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Erosive osteoarthritis (EOA) is an important subtype of OA, characterised by an aggressive clinical course in perimenopausal women.1 Pain, swelling, redness, warmth and limited function of the digital joints are commonly found in most patients. Erosions (sharp marginal defects, central “crumbling” erosion, “gull-wing” deformity) are an essential hallmark for diagnosis. EOA eventually leads to joint deformity and ankylosis and is an important cause of disability, usually compared to the handicap caused by rheumatoid arthritis.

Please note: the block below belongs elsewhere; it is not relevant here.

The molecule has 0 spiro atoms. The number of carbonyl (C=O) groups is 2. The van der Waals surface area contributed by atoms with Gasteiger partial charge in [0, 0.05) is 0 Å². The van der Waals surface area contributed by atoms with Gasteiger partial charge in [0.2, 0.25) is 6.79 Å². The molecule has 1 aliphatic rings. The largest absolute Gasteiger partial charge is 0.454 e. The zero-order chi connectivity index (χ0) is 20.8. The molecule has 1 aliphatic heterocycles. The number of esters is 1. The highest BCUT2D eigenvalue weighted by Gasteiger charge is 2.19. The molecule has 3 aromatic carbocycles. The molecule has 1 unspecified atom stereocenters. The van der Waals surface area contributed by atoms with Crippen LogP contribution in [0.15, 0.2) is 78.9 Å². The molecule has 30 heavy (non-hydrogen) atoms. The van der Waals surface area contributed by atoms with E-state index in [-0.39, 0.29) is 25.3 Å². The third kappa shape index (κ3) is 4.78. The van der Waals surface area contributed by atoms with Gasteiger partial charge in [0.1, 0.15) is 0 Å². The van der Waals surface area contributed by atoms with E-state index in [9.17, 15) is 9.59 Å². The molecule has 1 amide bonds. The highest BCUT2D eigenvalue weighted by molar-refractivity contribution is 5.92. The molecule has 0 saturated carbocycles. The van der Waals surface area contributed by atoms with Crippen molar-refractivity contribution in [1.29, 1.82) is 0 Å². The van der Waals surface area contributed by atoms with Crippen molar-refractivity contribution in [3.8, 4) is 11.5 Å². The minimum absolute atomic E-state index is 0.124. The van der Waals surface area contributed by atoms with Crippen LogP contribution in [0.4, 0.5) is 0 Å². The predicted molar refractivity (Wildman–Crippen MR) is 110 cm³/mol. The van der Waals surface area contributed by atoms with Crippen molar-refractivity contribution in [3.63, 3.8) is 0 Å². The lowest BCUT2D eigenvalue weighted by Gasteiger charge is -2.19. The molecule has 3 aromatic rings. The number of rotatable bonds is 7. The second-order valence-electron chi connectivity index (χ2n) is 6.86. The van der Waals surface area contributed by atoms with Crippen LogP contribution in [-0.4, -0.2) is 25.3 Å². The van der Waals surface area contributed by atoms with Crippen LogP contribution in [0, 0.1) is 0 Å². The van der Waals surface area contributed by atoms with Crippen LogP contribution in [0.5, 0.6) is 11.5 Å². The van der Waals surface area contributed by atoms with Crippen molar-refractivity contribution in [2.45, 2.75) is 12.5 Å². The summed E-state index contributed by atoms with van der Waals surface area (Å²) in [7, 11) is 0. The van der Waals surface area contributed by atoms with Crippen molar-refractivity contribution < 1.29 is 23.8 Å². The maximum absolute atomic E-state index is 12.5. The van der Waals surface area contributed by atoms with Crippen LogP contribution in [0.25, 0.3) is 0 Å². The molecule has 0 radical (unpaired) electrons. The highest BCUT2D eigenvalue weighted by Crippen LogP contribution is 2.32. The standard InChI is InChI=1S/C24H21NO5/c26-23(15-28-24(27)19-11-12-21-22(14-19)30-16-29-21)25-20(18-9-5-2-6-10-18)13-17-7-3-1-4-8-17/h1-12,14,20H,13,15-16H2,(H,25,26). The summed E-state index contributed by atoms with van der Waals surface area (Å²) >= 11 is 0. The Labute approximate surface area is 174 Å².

There are currently no guidelines on the best therapeutic approach in EOA, and treatments usually recommended for patients who do not have EOA (paracetamol, non-steroidal anti-inflammatory drugs (NSAIDs), intra-articular injection of corticosteroids, chondroitin sulfate) …
Competing interests: None declared.
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